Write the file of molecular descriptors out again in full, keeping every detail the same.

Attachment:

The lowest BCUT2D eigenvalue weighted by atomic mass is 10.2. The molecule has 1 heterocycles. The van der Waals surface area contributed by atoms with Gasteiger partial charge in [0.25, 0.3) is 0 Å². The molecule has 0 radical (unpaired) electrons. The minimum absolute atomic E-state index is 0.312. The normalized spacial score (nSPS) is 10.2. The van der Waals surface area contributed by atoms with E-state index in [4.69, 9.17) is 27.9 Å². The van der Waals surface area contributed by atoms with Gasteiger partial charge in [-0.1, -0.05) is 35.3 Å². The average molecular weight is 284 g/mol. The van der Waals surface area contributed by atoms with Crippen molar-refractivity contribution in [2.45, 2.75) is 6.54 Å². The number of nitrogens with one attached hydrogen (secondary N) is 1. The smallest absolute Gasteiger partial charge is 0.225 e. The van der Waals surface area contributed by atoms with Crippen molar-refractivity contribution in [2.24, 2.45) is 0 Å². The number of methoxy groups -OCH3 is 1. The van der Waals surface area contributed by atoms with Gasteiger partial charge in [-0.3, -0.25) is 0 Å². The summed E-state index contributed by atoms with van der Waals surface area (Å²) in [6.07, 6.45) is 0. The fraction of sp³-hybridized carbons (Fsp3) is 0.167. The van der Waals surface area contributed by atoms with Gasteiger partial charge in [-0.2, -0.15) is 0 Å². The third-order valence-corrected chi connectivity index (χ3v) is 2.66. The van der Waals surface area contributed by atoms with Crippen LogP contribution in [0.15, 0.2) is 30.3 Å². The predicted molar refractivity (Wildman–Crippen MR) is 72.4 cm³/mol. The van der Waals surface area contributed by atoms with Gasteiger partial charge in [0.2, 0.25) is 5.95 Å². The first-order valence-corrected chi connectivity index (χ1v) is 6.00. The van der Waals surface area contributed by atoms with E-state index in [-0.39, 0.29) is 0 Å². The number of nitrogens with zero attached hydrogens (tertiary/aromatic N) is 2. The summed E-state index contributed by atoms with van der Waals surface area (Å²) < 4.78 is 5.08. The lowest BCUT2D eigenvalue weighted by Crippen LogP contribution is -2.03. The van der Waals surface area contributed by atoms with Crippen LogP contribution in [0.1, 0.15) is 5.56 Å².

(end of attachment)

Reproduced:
The lowest BCUT2D eigenvalue weighted by atomic mass is 10.2. The molecule has 1 heterocycles. The van der Waals surface area contributed by atoms with Gasteiger partial charge in [0.25, 0.3) is 0 Å². The molecule has 0 radical (unpaired) electrons. The minimum absolute atomic E-state index is 0.312. The normalized spacial score (nSPS) is 10.2. The van der Waals surface area contributed by atoms with E-state index in [4.69, 9.17) is 27.9 Å². The van der Waals surface area contributed by atoms with Gasteiger partial charge in [-0.1, -0.05) is 35.3 Å². The average molecular weight is 284 g/mol. The van der Waals surface area contributed by atoms with Crippen molar-refractivity contribution in [2.45, 2.75) is 6.54 Å². The number of nitrogens with one attached hydrogen (secondary N) is 1. The smallest absolute Gasteiger partial charge is 0.225 e. The van der Waals surface area contributed by atoms with Crippen molar-refractivity contribution in [2.24, 2.45) is 0 Å². The number of methoxy groups -OCH3 is 1. The van der Waals surface area contributed by atoms with Gasteiger partial charge in [-0.3, -0.25) is 0 Å². The summed E-state index contributed by atoms with van der Waals surface area (Å²) in [6.07, 6.45) is 0. The fraction of sp³-hybridized carbons (Fsp3) is 0.167. The van der Waals surface area contributed by atoms with Gasteiger partial charge in [-0.2, -0.15) is 0 Å². The third-order valence-corrected chi connectivity index (χ3v) is 2.66. The van der Waals surface area contributed by atoms with Crippen LogP contribution in [0.15, 0.2) is 30.3 Å². The predicted molar refractivity (Wildman–Crippen MR) is 72.4 cm³/mol. The van der Waals surface area contributed by atoms with Gasteiger partial charge in [0.2, 0.25) is 5.95 Å². The first-order valence-corrected chi connectivity index (χ1v) is 6.00. The van der Waals surface area contributed by atoms with E-state index in [-0.39, 0.29) is 0 Å². The number of nitrogens with zero attached hydrogens (tertiary/aromatic N) is 2. The summed E-state index contributed by atoms with van der Waals surface area (Å²) < 4.78 is 5.08. The lowest BCUT2D eigenvalue weighted by Crippen LogP contribution is -2.03. The van der Waals surface area contributed by atoms with Crippen LogP contribution in [0.1, 0.15) is 5.56 Å².